"In January, 1998, during the course of pretrial discovery in connection with the Lindley Avenue shooting, the state provided defense counsel with the police report identifying Brown and Tyrell as the two passengers in Snead's car when that shooting had occurred. The trial court, however, ordered counsel to conceal the names of the two children from the [petitioner] to ensure their safety.

"During the fall of 1998, the [petitioner] frequently discussed his pending cases with his attorney, and often speculated as to the identity of the state's witnesses. He noticed that his attorney had made an extraordinary effort to prevent him from learning the name or names of the state's witnesses. The [petitioner], however, remembered that during the Lindley Avenue shooting Snead had been accompanied by two children, Tyrell and Brown. He therefore surmised that those children could be the state's witnesses in the cases pending against him.

"The [petitioner's] suspicions were confirmed when, one day while driving past 207 Earl Avenue in Bridgeport, where Brown lived with his mother, Karen Clarke, the [petitioner] saw Brown playing outside. When Brown saw the [petitioner], he looked surprised and immediately ran away. As a result, the [petitioner] concluded that Brown was in fact one of the state's witnesses. The [petitioner] thereafter openly contemplated the possibility of having someone kill Brown and Clarke.

"In December, 1998, the [petitioner] told his girlfriend, Angelina Keene, that she should move away from Bridgeport because he was going to start killing the witnesses against him.4 At about the same time, the [petitioner] offered Kybarris Taylor $10,000 to kill two people. Specifically, the [petitioner] told Taylor that he wanted to eliminate ‘two nobodies.’ Taylor refused the offer. The [petitioner] also asked his brother Adrian and Josephine Lee, a crack addict and prostitute who lived across the street from Clarke and Brown, to carry out the killings. They too initially refused. Ultimately, however, Adrian agreed to commit the double homicide.

155 A.3d 780

"The [petitioner] also told his associates that he wanted the witnesses killed with a revolver because, unlike a .40 caliber semi-automatic handgun, the shell casings would not be discharged from the revolver, making it more difficult to link the shootings to the gun.5 In October, 1998, one of the [petitioner's] associates in the drug trade, Albrent Daniels, procured for the [petitioner] the revolver that was to be used to kill Clarke and Brown. ... [King, another associate of the petitioner,] testified that at one point after the [petitioner] had gained possession of the gun, the [petitioner] described to several of his associates, including Adrian, what he intended to do with it. He said that he would put the gun to Brown's head and go ‘[p]ow,’ simulating the sound of a gunshot. The gun eventually was given to the [petitioner's] brother, Adrian.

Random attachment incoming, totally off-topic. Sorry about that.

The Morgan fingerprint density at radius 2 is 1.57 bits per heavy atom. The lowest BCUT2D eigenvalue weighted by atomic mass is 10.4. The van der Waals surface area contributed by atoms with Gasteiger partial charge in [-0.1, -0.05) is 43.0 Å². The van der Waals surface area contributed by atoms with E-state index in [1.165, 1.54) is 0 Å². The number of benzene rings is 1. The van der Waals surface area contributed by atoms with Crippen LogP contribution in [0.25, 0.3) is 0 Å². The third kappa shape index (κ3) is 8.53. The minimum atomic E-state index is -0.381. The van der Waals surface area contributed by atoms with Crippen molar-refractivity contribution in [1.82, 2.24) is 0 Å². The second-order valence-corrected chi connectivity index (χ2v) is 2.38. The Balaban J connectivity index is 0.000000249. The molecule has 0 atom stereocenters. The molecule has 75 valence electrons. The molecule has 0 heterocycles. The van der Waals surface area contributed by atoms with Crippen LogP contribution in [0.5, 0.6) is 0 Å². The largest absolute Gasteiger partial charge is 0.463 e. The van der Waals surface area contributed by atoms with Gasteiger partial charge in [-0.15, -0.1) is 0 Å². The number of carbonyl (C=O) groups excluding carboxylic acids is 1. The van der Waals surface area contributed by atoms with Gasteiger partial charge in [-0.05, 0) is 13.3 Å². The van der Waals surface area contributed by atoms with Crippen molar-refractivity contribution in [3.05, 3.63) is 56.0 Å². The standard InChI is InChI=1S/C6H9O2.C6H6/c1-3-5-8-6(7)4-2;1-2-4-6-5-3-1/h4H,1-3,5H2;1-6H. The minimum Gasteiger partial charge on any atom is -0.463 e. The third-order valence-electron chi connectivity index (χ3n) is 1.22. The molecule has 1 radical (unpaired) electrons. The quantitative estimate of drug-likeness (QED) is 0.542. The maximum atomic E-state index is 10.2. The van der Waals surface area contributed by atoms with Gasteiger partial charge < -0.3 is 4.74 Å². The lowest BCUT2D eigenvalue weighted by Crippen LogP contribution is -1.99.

"At this same time, the [petitioner] and his drug trafficking associates moved their crack production to a house located at 200 Earl Avenue in Bridgeport, across the street from the house in which Clarke and Brown then lived. The residents of the 200 Earl Avenue address, including Lee, were crack users who obtained the drug from the [petitioner's] drug trafficking network.

"Lee testified that on January 6, 1999, the day before the Clarke and Brown murders, the [petitioner] and an associate, later identified as King, were at the house located at 200 Earl Avenue. According to Lee, the two men spent time in the dining room observing Clarke and Brown's residence. Lee further testified that another of the [petitioner's] associates, later identified as Gary Garner, and the [petitioner's] brother, Adrian, also came by the house that day. At some point, King left Lee's residence and, thereafter, Lee observed Adrian and the [petitioner] conversing in the dining room.

"The [petitioner] and...

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9 cases
  • Little v. Comm'r of Corr.
    • United States
    • Appellate Court of Connecticut
    • 17 Octubre 2017 an ambuscade of the [habeas] judge." (Citation omitted; internal quotation marks omitted.) Peeler v. Commissioner of Correction, 170 Conn.App. 654, 677, 155 A.3d 772, cert. denied, 325 Conn. 901, 157 A.3d 1146 (2017). In his second habeas petition and before the habeas court, the petitio......
  • State v. Simmons, AC 37826
    • United States
    • Appellate Court of Connecticut
    • 26 Marzo 2019
    ...that a Brady violation has not occurred." (Citations omitted; internal quotation marks omitted.) Peeler v. Commissioner of Correction , 170 Conn. App. 654, 687–88, 155 A.3d 772, cert. denied, 325 Conn. 901, 157 A.3d 1146 (2017). Moreover, "[w]hether the [defendant] was deprived of his due p......
  • State v. Harris
    • United States
    • Appellate Court of Connecticut
    • 30 Junio 2020
    ...we must conclude that a Brady violation has not occurred." (Internal quotation marks omitted). Peeler v. Commissioner of Correction , 170 Conn. App. 654, 688, 155 A.3d 772, cert. denied, 325 Conn. 901, 157 A.3d 1146 (2017). It is important to note, however, that "[n]ot every failure by the ......
  • State v. Rogers, AC 40125
    • United States
    • Appellate Court of Connecticut
    • 24 Julio 2018
    ...decided by the court adversely to the appellant's claim." (Internal quotation marks omitted.) Peeler v. Commissioner of Correction , 170 Conn. App. 654, 677, 155 A.3d 772, cert. denied, 325 Conn. 901, 157 A.3d 1146 (2017).The defendant relies on our Supreme Court's decision in State v. Edwa......